Nintendo did at least one thing right when bringing Animal Crossing to mobile

It's fair to say that Nintendo's latest mobile title, Animal Crossing: Pocket Camp, has met with a mixed reception.

In the press, reviewers have expressed a number of complaints about the game, including its monetisation mechanics, intermittent server issues and lack of certain gameplay elements that were found in earlier console versions of Animal Crossing.

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What phone is best for playing MOBAs like Vainglory and Honor of Kings?

MOBAs are hugely taxing games on mobile devices, involving intense multiplayer battles that last up to 30 minutes and punish every part of a phone's anatomy from its CPU to its GPU to its modem. Put simply, not every phone can handle a MOBA. Can yours?

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Galaxy S8 and iPhone 7 settle for a 'draw' at gaming, but this is actually a win for Android

In a normal competition, calling it a draw might seem like a bit of a non-result. But Tom's Guide's latest speed test of the iPhone 7 and Galaxy S8, which uses GameBench to conclude that the two phones are evenly matched for gaming performance, actually represents a surprising win for Android users. Here's why...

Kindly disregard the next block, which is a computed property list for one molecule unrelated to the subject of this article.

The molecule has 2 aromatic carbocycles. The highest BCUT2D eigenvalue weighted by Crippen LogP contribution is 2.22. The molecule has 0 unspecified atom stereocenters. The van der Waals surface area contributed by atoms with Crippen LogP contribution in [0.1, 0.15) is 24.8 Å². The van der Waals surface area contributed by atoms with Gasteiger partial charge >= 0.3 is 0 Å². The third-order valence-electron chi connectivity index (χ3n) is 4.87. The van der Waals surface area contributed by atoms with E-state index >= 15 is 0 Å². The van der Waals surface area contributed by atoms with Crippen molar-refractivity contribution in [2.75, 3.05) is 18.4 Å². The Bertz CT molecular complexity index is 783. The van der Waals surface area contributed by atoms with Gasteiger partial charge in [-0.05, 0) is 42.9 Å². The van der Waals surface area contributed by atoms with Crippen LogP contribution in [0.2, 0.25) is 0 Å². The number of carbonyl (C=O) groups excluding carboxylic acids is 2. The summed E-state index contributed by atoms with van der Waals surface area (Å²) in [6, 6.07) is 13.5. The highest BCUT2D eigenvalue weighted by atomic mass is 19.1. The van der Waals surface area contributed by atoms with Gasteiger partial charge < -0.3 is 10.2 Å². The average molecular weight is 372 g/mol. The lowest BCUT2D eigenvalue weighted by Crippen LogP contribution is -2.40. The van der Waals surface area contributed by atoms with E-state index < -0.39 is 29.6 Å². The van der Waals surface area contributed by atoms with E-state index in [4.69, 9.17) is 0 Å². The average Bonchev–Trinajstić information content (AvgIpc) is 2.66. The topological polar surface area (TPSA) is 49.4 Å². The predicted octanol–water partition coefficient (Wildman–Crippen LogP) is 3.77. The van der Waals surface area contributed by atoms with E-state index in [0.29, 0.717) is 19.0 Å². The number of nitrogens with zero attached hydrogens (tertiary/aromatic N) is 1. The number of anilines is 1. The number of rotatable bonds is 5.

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Does 'Super Mario Run' set a new benchmark for mobile gaming performance?

Mario has arrived fashionably late to the iPhone party and no one is holding it against him. Such is Nintendo’s reputation for quality that many gamers are actually expecting this week’s launch of Super Mario Run to set a new standard for mobile gaming.

We’ve been using GameBench to find out whether Super Mario Run delivers the objective hallmarks of quality: Does the game run at a perfect, console-like 60fps? Does it make efficient use of system resources and battery power? And does Mario manage to keep up with his Sega rival, Sonic, who has already had a long career in the “endless runner” genre on smartphones? Read on to find out...

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Mobile game performance pitfalls that studios and QA teams often overlook

There are many ways to test a mobile game, from compatibility testing through to subjective testing (i.e., determining whether it’s fun or not). But one aspect of the QA process that is still quite new, and hence doesn't always get the attention it deserves, is performance testing.

The need for performance testing has arisen in response to recent demand for more premium mobile game experiences -- in other words, games that deliver high levels of visual quality and fluidity, and which increasingly do so in combination with other intensive tasks (such as AR or VR, physics simulation or sophisticated AI).

Given the newness of this discipline, I think it’s worth pinning down an essential checklist of six common pain-points which we frequently encounter here at GameBench, and which any meaningful performance test should take into account.

1. Slow or jerky animation

When a studio sets a target frame rate for a game's animation, usually at either 30 or 60 frames per second (fps), it's essential that this target matches the game's genre and that it is achievable on popular devices.

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